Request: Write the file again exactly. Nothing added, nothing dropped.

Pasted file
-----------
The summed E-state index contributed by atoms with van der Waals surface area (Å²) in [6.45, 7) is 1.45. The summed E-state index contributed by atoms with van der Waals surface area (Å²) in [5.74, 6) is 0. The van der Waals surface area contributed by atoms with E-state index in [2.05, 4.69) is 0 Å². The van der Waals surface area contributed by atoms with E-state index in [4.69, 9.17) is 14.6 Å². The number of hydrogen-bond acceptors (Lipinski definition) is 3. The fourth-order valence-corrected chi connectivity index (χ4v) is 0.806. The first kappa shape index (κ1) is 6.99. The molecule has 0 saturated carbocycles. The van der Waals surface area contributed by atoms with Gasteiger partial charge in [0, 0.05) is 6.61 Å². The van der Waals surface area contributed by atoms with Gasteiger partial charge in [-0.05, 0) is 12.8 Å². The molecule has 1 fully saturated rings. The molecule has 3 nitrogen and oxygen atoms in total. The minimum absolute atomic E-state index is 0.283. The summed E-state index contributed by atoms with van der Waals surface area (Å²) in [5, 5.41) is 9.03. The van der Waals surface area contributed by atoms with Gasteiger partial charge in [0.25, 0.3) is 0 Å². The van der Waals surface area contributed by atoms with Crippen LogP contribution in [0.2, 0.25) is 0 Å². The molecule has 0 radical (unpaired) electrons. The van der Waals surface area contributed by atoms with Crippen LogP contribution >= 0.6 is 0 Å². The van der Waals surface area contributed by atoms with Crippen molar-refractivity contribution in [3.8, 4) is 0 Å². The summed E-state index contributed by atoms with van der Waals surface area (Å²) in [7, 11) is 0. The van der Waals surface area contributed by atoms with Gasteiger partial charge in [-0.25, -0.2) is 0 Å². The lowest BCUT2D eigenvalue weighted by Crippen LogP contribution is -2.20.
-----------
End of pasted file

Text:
The summed E-state index contributed by atoms with van der Waals surface area (Å²) in [6.45, 7) is 1.45. The summed E-state index contributed by atoms with van der Waals surface area (Å²) in [5.74, 6) is 0. The van der Waals surface area contributed by atoms with E-state index in [2.05, 4.69) is 0 Å². The van der Waals surface area contributed by atoms with E-state index in [4.69, 9.17) is 14.6 Å². The number of hydrogen-bond acceptors (Lipinski definition) is 3. The fourth-order valence-corrected chi connectivity index (χ4v) is 0.806. The first kappa shape index (κ1) is 6.99. The molecule has 0 saturated carbocycles. The van der Waals surface area contributed by atoms with Gasteiger partial charge in [0, 0.05) is 6.61 Å². The van der Waals surface area contributed by atoms with Gasteiger partial charge in [-0.05, 0) is 12.8 Å². The molecule has 1 fully saturated rings. The molecule has 3 nitrogen and oxygen atoms in total. The minimum absolute atomic E-state index is 0.283. The summed E-state index contributed by atoms with van der Waals surface area (Å²) in [5, 5.41) is 9.03. The van der Waals surface area contributed by atoms with Gasteiger partial charge in [0.25, 0.3) is 0 Å². The van der Waals surface area contributed by atoms with Crippen LogP contribution in [0.2, 0.25) is 0 Å². The molecule has 0 radical (unpaired) electrons. The van der Waals surface area contributed by atoms with Crippen LogP contribution >= 0.6 is 0 Å². The van der Waals surface area contributed by atoms with Crippen molar-refractivity contribution in [3.8, 4) is 0 Å². The summed E-state index contributed by atoms with van der Waals surface area (Å²) in [7, 11) is 0. The van der Waals surface area contributed by atoms with Gasteiger partial charge in [-0.25, -0.2) is 0 Å². The lowest BCUT2D eigenvalue weighted by Crippen LogP contribution is -2.20.